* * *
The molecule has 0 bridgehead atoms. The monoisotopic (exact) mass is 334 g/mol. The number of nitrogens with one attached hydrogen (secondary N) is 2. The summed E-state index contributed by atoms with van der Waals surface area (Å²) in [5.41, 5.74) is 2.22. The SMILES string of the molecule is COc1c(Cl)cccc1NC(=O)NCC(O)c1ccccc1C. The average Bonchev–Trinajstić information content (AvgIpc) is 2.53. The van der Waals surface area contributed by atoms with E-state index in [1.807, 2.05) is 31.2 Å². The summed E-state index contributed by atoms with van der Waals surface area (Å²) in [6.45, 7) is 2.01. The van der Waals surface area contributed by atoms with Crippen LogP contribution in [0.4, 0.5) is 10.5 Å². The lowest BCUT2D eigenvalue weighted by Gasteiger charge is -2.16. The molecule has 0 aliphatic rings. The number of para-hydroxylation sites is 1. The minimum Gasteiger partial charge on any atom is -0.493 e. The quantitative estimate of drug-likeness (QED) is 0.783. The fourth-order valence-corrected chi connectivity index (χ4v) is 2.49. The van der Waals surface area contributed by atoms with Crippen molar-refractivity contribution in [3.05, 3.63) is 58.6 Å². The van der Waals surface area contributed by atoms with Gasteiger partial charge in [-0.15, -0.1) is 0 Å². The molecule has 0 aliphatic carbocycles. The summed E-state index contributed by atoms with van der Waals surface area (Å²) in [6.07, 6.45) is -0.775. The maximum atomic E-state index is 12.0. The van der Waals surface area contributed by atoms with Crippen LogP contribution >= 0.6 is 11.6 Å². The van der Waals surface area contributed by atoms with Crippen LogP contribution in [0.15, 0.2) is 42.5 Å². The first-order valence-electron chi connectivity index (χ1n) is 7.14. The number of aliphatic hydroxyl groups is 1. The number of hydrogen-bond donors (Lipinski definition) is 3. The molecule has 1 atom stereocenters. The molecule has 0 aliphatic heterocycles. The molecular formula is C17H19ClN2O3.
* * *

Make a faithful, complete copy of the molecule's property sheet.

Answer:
The molecule has 0 bridgehead atoms. The monoisotopic (exact) mass is 334 g/mol. The number of nitrogens with one attached hydrogen (secondary N) is 2. The summed E-state index contributed by atoms with van der Waals surface area (Å²) in [5.41, 5.74) is 2.22. The SMILES string of the molecule is COc1c(Cl)cccc1NC(=O)NCC(O)c1ccccc1C. The average Bonchev–Trinajstić information content (AvgIpc) is 2.53. The van der Waals surface area contributed by atoms with E-state index in [1.807, 2.05) is 31.2 Å². The summed E-state index contributed by atoms with van der Waals surface area (Å²) in [6.45, 7) is 2.01. The van der Waals surface area contributed by atoms with Crippen LogP contribution in [0.4, 0.5) is 10.5 Å². The lowest BCUT2D eigenvalue weighted by Gasteiger charge is -2.16. The molecule has 0 aliphatic rings. The number of para-hydroxylation sites is 1. The minimum Gasteiger partial charge on any atom is -0.493 e. The quantitative estimate of drug-likeness (QED) is 0.783. The fourth-order valence-corrected chi connectivity index (χ4v) is 2.49. The van der Waals surface area contributed by atoms with Crippen molar-refractivity contribution in [3.05, 3.63) is 58.6 Å². The van der Waals surface area contributed by atoms with Gasteiger partial charge in [-0.15, -0.1) is 0 Å². The molecule has 0 aliphatic carbocycles. The summed E-state index contributed by atoms with van der Waals surface area (Å²) in [6.07, 6.45) is -0.775. The maximum atomic E-state index is 12.0. The van der Waals surface area contributed by atoms with Crippen LogP contribution >= 0.6 is 11.6 Å². The van der Waals surface area contributed by atoms with Crippen LogP contribution in [0.15, 0.2) is 42.5 Å². The first-order valence-electron chi connectivity index (χ1n) is 7.14. The number of aliphatic hydroxyl groups is 1. The number of hydrogen-bond donors (Lipinski definition) is 3. The molecule has 1 atom stereocenters. The molecule has 0 aliphatic heterocycles. The molecular formula is C17H19ClN2O3.